by Valerie Verkamp
Landmark assistant editor
One of the most important decisions a business owner can make is identifying the most suitable environment to open a new business. According to an analysis by the consumer finance site NerdWallet, Parkville is one of the leading places in the state to open a business.
Considering key economic factors, including business climate and local economic health, NerdWallet compared data of 117 cities in Missouri to take the guess work out of finding the top places to open a business.
Based upon their study, Parkville received a ranking of the 12 best place to start a business in the state.
“Parkville is a great place to start a business because it offers the best of both worlds,” said Lauren Palmer, city administrator. “There is convenient access to all of the big city amenities and services, but at its heart, Parkville is a charming small town. Organizations like the Parkville Chamber of Commerce, Parkville Economic Development Council, and Main Street Parkville Association work hard to support their members and promote a sense of local pride in our businesses,” she remarked.
“There is an entrepreneurial spirit here, and small business owners help each other. Much of our recent growth has been start-ups or local expansions. Anecdotally, we know those decisions were influenced by business owners or leaders who fell in love with Parkville and committed to growing a business here for both personal and professional reasons,” added Palmer.
Just shy of 5,700 residents, Parkville offers “exceptional” municipal services.
“We have a modest staff, but we make it a priority to efficiently route businesses through the application process for various zoning and permit approvals. I often hear compliments from the business community about our accommodating employees. We work hard to be partners and problem solvers, not just regulators,” said Palmer.
Additionally, Palmer credits the active role city employees play in their community.
“You will not find a more engaged and dedicated police force that knows most of our business owners by name and consistently looks out for the safety and security of private property. We keep the streets plowed in the winter and the parks beautiful in the summer, so customers always have a reason to visit Parkville,” she added.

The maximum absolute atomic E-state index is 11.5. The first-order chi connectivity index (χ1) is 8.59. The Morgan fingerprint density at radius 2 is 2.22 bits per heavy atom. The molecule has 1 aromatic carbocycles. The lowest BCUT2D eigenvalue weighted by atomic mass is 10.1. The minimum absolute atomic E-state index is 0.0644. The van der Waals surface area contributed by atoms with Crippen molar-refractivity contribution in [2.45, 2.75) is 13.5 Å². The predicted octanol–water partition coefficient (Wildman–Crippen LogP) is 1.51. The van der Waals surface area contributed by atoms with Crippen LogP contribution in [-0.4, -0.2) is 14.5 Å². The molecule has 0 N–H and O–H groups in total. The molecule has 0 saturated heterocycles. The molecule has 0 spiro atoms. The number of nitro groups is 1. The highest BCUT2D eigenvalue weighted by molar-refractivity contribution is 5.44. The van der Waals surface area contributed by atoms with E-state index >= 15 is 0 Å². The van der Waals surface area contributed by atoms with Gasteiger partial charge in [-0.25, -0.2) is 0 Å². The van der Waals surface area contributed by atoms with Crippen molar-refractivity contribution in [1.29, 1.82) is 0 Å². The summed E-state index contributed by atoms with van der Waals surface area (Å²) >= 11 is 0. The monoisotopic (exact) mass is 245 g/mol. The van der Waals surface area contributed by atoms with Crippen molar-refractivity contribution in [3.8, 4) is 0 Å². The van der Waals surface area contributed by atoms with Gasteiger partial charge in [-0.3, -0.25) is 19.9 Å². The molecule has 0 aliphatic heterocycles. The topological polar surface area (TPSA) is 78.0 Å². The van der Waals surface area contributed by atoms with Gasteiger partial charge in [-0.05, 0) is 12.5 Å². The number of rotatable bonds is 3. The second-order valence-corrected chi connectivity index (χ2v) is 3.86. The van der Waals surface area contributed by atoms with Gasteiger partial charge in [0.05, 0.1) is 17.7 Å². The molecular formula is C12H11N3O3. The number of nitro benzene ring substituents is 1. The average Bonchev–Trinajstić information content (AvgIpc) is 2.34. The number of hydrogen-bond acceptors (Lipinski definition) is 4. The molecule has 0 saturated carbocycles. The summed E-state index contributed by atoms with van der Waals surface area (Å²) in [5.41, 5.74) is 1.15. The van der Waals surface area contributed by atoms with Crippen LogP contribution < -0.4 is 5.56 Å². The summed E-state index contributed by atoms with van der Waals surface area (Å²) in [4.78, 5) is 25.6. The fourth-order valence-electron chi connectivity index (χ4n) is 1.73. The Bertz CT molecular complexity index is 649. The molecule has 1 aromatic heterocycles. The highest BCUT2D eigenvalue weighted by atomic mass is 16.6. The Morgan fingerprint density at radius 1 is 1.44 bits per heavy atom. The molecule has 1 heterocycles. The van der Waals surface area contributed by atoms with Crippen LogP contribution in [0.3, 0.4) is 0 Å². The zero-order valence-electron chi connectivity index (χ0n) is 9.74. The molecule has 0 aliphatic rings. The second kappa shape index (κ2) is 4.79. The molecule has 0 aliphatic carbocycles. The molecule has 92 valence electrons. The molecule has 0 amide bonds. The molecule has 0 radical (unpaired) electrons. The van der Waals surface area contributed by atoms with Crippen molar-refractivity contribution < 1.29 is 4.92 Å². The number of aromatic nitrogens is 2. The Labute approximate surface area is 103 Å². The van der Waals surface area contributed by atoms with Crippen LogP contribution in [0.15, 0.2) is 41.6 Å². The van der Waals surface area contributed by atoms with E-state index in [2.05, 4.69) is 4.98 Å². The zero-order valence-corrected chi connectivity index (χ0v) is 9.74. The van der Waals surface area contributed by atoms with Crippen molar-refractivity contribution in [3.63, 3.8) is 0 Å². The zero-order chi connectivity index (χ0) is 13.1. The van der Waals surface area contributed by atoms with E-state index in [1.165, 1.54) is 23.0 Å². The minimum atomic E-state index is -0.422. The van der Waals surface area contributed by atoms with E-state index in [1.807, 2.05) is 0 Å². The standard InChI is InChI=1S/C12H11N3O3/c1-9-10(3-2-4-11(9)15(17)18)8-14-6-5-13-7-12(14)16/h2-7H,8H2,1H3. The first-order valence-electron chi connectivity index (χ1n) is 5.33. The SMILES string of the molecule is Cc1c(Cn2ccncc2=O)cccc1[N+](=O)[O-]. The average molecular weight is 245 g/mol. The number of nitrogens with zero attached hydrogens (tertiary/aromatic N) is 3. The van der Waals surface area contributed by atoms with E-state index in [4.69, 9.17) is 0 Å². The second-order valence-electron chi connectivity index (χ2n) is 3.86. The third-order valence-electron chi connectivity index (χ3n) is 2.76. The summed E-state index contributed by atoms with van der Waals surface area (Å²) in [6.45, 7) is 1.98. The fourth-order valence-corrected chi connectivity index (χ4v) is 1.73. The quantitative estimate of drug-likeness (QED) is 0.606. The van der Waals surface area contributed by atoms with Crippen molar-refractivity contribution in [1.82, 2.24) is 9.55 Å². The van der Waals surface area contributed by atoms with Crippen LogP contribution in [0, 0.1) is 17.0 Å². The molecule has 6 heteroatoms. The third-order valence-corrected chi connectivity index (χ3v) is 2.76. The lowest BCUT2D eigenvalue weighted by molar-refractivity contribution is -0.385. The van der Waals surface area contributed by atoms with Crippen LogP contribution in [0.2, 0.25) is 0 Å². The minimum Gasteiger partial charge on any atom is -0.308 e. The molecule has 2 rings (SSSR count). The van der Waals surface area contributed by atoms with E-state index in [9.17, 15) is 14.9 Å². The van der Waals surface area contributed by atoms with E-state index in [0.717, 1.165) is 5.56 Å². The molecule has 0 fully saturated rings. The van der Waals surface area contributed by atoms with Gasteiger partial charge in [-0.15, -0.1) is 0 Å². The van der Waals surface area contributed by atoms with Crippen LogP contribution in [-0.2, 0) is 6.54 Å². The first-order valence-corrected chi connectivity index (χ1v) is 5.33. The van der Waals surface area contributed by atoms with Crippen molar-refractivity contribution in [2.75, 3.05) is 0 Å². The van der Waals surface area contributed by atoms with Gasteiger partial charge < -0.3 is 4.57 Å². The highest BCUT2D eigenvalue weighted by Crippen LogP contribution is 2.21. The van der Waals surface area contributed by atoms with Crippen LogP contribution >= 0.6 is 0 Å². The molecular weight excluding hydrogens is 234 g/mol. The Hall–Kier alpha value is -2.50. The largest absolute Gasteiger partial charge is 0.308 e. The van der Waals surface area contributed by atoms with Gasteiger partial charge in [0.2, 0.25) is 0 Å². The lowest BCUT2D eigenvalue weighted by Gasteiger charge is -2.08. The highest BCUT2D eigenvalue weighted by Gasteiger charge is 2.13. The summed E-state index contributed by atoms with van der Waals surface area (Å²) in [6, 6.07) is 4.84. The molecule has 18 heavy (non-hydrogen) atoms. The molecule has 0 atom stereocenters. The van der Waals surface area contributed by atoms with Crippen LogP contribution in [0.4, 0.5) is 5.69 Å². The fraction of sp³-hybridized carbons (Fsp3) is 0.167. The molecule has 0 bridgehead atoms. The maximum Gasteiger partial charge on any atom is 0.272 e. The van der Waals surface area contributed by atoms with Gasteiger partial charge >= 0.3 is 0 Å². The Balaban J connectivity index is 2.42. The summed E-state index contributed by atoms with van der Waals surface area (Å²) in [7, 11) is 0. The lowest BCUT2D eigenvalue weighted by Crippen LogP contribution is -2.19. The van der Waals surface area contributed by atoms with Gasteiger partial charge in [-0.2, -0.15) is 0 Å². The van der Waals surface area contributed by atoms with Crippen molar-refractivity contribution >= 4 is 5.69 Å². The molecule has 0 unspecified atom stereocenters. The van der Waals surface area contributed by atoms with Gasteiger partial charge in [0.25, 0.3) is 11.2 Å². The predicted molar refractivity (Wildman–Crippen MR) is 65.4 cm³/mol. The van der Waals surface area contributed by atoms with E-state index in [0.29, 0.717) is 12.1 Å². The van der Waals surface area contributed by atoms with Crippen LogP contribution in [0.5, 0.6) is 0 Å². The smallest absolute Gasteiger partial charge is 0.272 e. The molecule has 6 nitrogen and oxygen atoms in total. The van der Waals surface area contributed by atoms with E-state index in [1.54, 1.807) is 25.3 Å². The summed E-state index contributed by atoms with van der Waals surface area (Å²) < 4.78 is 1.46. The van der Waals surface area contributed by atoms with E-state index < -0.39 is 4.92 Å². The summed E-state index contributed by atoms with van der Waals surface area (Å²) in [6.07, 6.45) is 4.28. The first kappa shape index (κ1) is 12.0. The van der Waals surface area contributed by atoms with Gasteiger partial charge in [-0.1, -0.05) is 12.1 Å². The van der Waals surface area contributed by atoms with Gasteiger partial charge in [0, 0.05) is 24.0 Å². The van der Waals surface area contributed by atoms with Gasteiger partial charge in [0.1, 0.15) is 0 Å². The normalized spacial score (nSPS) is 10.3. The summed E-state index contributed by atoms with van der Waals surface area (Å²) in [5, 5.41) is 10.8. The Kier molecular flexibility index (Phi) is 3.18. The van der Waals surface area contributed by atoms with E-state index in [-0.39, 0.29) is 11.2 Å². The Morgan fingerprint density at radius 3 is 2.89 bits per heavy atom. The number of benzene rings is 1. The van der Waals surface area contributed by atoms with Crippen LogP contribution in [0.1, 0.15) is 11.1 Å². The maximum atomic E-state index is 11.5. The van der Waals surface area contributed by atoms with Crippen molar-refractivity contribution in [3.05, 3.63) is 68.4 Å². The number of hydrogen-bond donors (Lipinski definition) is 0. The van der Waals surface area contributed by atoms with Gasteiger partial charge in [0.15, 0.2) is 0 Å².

News of this recognition comes at a time when the city is working with property owners and developers to build something new near the Intersection of 435 and Highway 45. The area is a western gateway into Parkville. The city is still waiting to receive any formal development plans for the area.
There are roughly 756 business in Parkville. The average annual revenue per business is $604,586. Parkville has an equivalent percentage of businesses with paid employees compared with the top two ranking cities, identified as Creve Coeur and Clayton, according to data compared by NerdWallet.
“It is interesting that most of the cities that outranked us are in the St. Louis area,” said Palmer. “One of Parkville's great advantages is our strategic location within the Kansas City metro, a national transportation hub. Parkville is conveniently located between two major interstates (I-29 and I-435) and at the intersection of two key state highways (Route 9 and Route 45). We're just 10 minutes from KCI Airport and 15 minutes from downtown Kansas City.”
At the heart of downtown Parkville is Park University. Recent graduates and skilled workers serve as an engine for local economic growth.
“Our partners at Park Hill School District and Park University are growing a talented work force,” said Palmer. “Both Park Hill and Park University have robust internship programs that create a pipeline for smart talent to flow to local businesses.”
The key factors experts use to detect local economic health is comparing the median annual income of employees, the median monthly housing costs and the unemployment rate.
Parkville's unemployment rate was 6.0 percent compared to Missouri's unemployment rate of 5.8 percent in May.
According to a Missouri Economic Report, the employment rate in Kansas City increased two percent over a five-year period. In 2009, there were 508,037 people employed in the Kansas City workforce. By 2014, there were 518, 256 employed workers and 149,528 active job seekers.
In 2014, 43 percent of the job seekers were registered in the unemployment insurance system, according to the Missouri's workforce data system. The report states that employers posted 297,882 online job ads during at time.